Le­gal mar­i­juana may be added to Las Ve­gas’ list of vices

Nov 8 state bal­lot would le­gal­ize pot

Kuwait Times - - HEALTH -


Ne­vada al­ready has le­gal broth­els, round-the-clock casi­nos and a coy catch­phrase declar­ing that “what hap­pens in Ve­gas, stays in Ve­gas.” If vot­ers ap­prove, the state could soon add an­other vice in the form of recre­ational mar­i­juana.

A pro­posal on the Nov. 8 state bal­lot would le­gal­ize pot, and en­trepreneurs hope its pas­sage could some­day al­low the drug at Las Ve­gas’ glam­orous night­clubs and per­haps pro­vide the frame­work for a fu­ture Am­s­ter­dam-style cannabis district.

“I re­ally think this would be the third­largest market in the coun­try,” said Derek Peter­son, whose com­pany op­er­ates med­i­cal mar­i­juana dis­pen­saries called Blum. He pre­dicts that only Cal­i­for­nia and New York would of­fer a big­ger cus­tomer base than Las Ve­gas and its 42 mil­lion tourists a year. “I think it should be able to fit in re­ally well with the whole day­club/night­club thing.”

Ne­vada has al­lowed med­i­cal mar­i­juana since 2000, and Peter­son sees recre­ational pot as an al­ter­na­tive for vis­i­tors tired of cock­tails that can top $15 apiece and in­flict hang­overs. But before wait­resses be­gin de­liv­er­ing high-grade mar­i­juana at clubs along the Las Ve­gas Strip, weed pro­po­nents will have to win over not just vot­ers, who nar­rowly sup­port the ini­tia­tive in polls, but a risk-averse casino in­dus­try. The Ne­vada Re­sort As­so­ci­a­tion came out against the mea­sure, point­ing to an opin­ion from gam­bling regulators that casino own­ers should avoid the mar­i­juana in­dus­try be­cause the sub­stance re­mains il­le­gal under fed­eral law. Las Ve­gas Sands owner Shel­don Adel­son has bankrolled most of the op­po­si­tion, pour­ing $2 mil­lion of his for­tune into a cam­paign that raises the pos­si­bil­ity that small chil­dren could be­come in­tox­i­cated from candy-like mar­i­juana ed­i­bles.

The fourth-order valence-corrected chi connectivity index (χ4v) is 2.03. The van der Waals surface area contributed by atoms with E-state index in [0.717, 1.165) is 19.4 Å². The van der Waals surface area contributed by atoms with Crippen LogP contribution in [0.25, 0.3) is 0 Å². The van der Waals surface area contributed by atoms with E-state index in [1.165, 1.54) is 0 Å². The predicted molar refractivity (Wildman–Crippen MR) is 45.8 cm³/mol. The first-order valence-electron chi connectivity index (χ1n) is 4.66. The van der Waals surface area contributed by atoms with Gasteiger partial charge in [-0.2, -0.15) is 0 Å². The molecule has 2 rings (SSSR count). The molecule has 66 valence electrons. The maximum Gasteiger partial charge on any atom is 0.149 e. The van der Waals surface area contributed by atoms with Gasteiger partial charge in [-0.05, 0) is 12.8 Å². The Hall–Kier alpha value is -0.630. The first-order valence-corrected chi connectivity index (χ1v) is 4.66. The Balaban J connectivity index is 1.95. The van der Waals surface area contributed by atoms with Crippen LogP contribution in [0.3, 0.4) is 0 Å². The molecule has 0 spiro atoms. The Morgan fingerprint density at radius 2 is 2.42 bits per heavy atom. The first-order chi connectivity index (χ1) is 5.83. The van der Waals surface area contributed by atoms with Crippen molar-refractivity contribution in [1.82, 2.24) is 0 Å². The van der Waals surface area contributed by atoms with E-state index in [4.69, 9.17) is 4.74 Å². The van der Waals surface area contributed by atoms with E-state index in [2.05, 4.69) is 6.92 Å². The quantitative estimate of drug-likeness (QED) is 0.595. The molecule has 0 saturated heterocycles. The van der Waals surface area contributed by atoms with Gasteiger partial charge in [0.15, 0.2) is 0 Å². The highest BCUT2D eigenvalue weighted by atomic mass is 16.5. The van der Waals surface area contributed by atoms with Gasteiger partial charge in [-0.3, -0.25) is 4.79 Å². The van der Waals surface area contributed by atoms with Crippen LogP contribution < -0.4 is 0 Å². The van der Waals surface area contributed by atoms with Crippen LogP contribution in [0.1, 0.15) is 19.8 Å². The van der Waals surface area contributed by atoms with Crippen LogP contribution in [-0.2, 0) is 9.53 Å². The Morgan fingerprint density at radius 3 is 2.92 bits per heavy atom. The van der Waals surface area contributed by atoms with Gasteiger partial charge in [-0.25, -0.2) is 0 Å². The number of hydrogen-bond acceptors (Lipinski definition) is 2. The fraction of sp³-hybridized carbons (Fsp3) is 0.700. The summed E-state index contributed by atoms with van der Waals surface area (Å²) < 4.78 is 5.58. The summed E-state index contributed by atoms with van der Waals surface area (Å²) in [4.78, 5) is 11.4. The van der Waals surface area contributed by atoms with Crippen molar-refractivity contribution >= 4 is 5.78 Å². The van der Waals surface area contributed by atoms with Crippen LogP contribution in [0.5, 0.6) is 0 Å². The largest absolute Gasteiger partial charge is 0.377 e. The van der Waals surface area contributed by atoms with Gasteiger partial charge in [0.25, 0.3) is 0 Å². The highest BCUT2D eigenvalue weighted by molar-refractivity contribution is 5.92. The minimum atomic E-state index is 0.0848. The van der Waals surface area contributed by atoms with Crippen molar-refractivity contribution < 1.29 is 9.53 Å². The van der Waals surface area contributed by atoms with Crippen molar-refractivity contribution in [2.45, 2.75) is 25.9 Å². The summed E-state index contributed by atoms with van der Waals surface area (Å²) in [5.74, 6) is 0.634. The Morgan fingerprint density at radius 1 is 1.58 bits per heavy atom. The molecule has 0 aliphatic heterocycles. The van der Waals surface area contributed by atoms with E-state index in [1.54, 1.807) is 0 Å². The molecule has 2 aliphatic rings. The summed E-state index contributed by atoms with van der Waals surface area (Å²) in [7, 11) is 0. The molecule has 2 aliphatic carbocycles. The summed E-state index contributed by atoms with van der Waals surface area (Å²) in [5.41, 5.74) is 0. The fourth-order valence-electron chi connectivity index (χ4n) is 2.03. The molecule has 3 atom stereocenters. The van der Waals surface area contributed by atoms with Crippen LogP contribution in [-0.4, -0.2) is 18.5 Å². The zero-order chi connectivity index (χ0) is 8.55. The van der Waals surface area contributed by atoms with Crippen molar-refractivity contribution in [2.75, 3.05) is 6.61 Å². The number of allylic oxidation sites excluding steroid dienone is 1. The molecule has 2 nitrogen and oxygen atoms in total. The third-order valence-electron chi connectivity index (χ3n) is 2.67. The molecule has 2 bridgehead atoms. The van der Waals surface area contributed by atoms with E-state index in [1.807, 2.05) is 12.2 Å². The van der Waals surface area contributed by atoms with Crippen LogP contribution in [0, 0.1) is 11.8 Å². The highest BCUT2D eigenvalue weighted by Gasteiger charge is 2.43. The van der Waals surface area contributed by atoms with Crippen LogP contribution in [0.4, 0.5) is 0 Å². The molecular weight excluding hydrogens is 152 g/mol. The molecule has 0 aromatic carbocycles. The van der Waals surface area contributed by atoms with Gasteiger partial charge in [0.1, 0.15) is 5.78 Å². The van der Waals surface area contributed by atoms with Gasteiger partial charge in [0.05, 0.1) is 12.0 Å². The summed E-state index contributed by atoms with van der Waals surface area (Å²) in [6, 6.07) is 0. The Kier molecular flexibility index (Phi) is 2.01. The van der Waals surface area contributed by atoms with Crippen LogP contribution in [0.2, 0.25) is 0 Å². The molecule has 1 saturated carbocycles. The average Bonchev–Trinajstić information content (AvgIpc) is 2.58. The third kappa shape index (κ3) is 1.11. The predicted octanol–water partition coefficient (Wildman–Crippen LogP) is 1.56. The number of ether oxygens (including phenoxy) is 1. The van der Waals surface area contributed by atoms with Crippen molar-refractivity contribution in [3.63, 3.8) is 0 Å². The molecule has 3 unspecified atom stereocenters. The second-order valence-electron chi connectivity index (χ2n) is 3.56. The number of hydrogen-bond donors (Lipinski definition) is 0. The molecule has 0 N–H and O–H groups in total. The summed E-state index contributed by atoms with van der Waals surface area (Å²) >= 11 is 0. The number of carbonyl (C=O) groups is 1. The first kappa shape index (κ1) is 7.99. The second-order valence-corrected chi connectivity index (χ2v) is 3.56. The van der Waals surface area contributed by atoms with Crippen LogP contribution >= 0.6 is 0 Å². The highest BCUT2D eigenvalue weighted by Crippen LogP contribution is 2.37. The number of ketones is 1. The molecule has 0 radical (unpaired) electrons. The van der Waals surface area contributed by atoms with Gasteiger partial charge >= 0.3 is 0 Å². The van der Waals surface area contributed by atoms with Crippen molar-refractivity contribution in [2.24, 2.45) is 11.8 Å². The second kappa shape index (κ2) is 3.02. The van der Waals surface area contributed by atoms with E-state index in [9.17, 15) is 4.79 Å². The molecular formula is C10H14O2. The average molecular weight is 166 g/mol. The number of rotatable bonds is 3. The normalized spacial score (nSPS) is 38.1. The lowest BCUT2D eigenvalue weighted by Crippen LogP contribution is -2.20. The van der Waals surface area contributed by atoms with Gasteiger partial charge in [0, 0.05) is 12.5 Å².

Adel­son’s con­tri­bu­tions

Adel­son also has con­trib­uted $1.5 mil­lion in Ari­zona and Mas­sachusetts, a sig­nif­i­cant share of all anti-mar­i­juana do­na­tions there. Adel­son, whose son died of a drug over­dose and whose wife is a doc­tor spe­cial­iz­ing in drug ad­dic­tion, has do­nated mil­lions to­ward ef­forts to de­feat med­i­cal mar­i­juana pro­pos­als in Flor­ida and other states in years past.

Other casino op­er­a­tors have joined the fray, but to a lesser ex­tent. In spite of its lib­er­tine rep­u­ta­tion, the rig­or­ously reg­u­lated casino in­dus­try is known to err on the con­ser­va­tive side to avoid scan­dal­iz­ing the mid­dleaged tourists who are its bread and but­ter. “I don’t know that this is a game changer in terms of tourism,” Vir­ginia Valen­tine, pres­i­dent of the Ne­vada Re­sort As­so­ci­a­tion, said of mar­i­juana’s po­ten­tial. “We’re re­ally known for other things. You may at­tract peo­ple or turn them off.” The Las Ve­gas Con­ven­tion and Vis­i­tors Author­ity, which pro­motes Sin City’s ameni­ties to the world, is neu­tral on the is­sue. Clyde Bar­row, a gam­bling ex­pert who chairs the po­lit­i­cal science depart­ment at the Univer­sity of Texas-Rio Grande Val­ley, sug­gests the do­na­tions may in­di­cate the casino com­pa­nies are act­ing in their own best in­ter­ests. “The mar­i­juana in­dus­try is emerg­ing as an­other form of re­cre­ation and en­ter­tain­ment. Given the casino in­dus­try’s dif­fi­cul­ties at­tract­ing mil­len­ni­als, mar­i­juana is prob­a­bly per­ceived as a di­rect com­peti­tor with casi­nos for en­ter­tain­ment dol­lars,” he said. —AP

LAS VE­GAS: In this, Oct. 27, 2016, photo, a mon­i­tor dis­plays dif­fer­ent types of mar­i­juana for sale at Blum.—AP

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